Car Searches: When They’re Legal and When They’re Not
Typically, law enforcement must have a warrant to search your person or property. Cars present a unique exception where police don’t necessarily need a search warrant for numerous reasons. Because vehicles are mobile, law enforcement might not have a reasonable amount of time to obtain a warrant before the “property” (i.e. the car) is gone. Likewise, because traffic stops are conducted on public roadways, the driver should not have an expectation for the kind of privacy of one’s own home. This expectation of privacy is a key legal test used to uphold the Fourth Amendment, which protects us from warrantless search and seizure. For these reasons, law enforcement can potentially conduct legal car searches without a warrant under the following circumstances.
Probable Cause and Car Searches
Like any situation where police want to conduct a search, whether or not a warrant is needed, the police must have probable cause, which is a reasonable suspicion a crime has been, is being or is about to be committed. For example, if a police officer sees drug paraphernalia in plain sight in the vehicle, he or she could have a reasonable suspicion that criminal activity had, was or was about to take place. In light of reasonable suspicion, law enforcement could potentially conduct a legal search of a vehicle without a warrant.
An officer may conduct legal car searches—or search of any property—with the driver’s consent. If a police officer asks you to provide consent, and it’s wise to always say NO and then invoke your right to remain silent. Saying NO does not indicate guilt, and it can protect your rights. A word of caution: do so politely!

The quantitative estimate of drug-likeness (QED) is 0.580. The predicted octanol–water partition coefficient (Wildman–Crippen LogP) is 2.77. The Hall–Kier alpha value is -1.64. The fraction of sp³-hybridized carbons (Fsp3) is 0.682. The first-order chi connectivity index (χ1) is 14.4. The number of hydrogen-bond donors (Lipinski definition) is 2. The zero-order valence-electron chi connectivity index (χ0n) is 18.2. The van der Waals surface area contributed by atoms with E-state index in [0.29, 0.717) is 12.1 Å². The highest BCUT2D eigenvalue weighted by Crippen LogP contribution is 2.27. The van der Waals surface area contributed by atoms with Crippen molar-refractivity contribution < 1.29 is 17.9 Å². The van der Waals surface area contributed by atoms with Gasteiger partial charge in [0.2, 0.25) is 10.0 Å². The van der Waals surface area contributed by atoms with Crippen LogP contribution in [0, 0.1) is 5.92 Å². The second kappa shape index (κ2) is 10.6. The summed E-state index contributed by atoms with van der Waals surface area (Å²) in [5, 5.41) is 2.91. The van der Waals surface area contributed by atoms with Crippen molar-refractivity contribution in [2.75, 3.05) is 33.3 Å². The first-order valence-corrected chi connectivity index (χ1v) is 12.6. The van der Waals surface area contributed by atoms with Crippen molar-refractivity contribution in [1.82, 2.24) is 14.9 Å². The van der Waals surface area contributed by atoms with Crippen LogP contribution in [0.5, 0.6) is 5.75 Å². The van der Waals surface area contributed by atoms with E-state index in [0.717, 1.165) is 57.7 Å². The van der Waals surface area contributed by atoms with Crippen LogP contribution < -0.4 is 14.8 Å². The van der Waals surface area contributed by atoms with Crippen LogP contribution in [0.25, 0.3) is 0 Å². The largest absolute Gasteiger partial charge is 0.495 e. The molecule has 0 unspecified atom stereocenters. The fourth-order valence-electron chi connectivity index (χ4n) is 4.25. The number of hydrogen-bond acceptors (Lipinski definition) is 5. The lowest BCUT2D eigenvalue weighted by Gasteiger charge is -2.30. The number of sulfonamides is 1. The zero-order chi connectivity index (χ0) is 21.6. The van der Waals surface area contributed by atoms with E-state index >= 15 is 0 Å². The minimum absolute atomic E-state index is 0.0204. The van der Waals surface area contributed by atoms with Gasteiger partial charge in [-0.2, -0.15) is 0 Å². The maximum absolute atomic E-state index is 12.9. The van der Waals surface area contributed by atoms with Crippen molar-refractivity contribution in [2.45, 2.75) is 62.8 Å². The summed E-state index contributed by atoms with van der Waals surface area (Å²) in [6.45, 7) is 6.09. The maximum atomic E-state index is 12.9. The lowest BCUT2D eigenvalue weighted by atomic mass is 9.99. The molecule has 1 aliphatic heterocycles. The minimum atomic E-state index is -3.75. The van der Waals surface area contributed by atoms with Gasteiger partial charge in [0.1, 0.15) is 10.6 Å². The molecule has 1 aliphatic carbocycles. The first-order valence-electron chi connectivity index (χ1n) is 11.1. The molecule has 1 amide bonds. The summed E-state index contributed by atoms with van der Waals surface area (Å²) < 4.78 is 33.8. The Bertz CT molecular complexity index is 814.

After an Arrest
Police may potentially search a car without a warrant incident to an arrest. However, the suspect must be unsecured and have the potential to access what is in the car. An officer may also conduct a search if he or she believes there could be evidence in the car related to the arrest.
Presence of Weapons
If an officer can view weapons in the car in plain sight, he or she may conduct a legal search if he or she believes the suspect could be dangerous and access the weapons.
After a car is legally impounded, an officer may perform what is called an “inventory search” to inventory the contents of the car, according to standard policy.
Protect Your Constitutional Rights; Call an Attorney
In the absence of one of these scenarios, a law enforcement officer cannot conduct a legal car search. If police search your car, you should consult with a Dallas-Fort Worth criminal defense attorney about your rights. Explain the circumstances of the search in detail. A seasoned attorney will be able to advise you on whether the search was likely legal or not and what you can do if your car was illegally searched and evidence was seized. Typically, evidence unlawfully seized can potentially be inadmissible at trial.
If you’re facing criminal charges in the Dallas-Fort Worth area, JBabb – Criminal Defense Attorneys is here to help. JBabb – Criminal Defense Attorneys will advise you on your rights and help you protect them. With law offices in Dallas and Denton, our attorneys provide compassionate legal services to Dallas, Collin, Denton, Ellis, Rockwall and Tarrant counties. Our experienced attorneys handle a wide variety of criminal cases including DWI/DUI, assault/family violence, and other misdemeanors and felonies. Call (214) 329-9433, email firstname.lastname@example.org, or fill out our confidential online form to schedule a consultation with a Dallas-Fort Worth criminal defense attorney.